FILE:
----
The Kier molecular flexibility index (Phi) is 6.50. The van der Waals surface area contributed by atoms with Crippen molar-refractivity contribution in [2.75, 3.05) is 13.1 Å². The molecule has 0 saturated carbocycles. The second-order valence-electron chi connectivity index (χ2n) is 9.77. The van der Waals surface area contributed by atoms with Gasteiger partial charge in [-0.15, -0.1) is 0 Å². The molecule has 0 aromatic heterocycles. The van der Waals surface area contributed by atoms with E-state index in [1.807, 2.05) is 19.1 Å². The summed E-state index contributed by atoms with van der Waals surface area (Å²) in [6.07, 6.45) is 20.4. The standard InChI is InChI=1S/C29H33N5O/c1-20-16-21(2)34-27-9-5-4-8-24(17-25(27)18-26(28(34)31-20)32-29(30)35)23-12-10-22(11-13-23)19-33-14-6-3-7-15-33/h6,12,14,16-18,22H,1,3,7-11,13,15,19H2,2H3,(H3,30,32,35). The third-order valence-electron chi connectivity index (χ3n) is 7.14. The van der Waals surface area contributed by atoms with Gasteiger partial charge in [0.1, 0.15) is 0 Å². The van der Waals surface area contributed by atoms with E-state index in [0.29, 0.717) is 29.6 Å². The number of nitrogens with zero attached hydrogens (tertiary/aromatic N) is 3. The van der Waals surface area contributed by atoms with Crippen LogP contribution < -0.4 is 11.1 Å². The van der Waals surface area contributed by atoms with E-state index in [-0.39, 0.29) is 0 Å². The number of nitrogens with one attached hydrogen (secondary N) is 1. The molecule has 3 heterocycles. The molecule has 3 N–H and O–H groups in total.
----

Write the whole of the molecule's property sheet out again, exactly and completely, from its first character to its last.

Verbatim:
The Kier molecular flexibility index (Phi) is 6.50. The van der Waals surface area contributed by atoms with Crippen molar-refractivity contribution in [2.75, 3.05) is 13.1 Å². The molecule has 0 saturated carbocycles. The second-order valence-electron chi connectivity index (χ2n) is 9.77. The van der Waals surface area contributed by atoms with Gasteiger partial charge in [-0.15, -0.1) is 0 Å². The molecule has 0 aromatic heterocycles. The van der Waals surface area contributed by atoms with E-state index in [1.807, 2.05) is 19.1 Å². The summed E-state index contributed by atoms with van der Waals surface area (Å²) in [6.07, 6.45) is 20.4. The standard InChI is InChI=1S/C29H33N5O/c1-20-16-21(2)34-27-9-5-4-8-24(17-25(27)18-26(28(34)31-20)32-29(30)35)23-12-10-22(11-13-23)19-33-14-6-3-7-15-33/h6,12,14,16-18,22H,1,3,7-11,13,15,19H2,2H3,(H3,30,32,35). The third-order valence-electron chi connectivity index (χ3n) is 7.14. The van der Waals surface area contributed by atoms with Gasteiger partial charge in [0.1, 0.15) is 0 Å². The van der Waals surface area contributed by atoms with E-state index in [0.29, 0.717) is 29.6 Å². The number of nitrogens with zero attached hydrogens (tertiary/aromatic N) is 3. The van der Waals surface area contributed by atoms with Crippen LogP contribution < -0.4 is 11.1 Å². The van der Waals surface area contributed by atoms with E-state index in [-0.39, 0.29) is 0 Å². The number of nitrogens with one attached hydrogen (secondary N) is 1. The molecule has 3 heterocycles. The molecule has 3 N–H and O–H groups in total.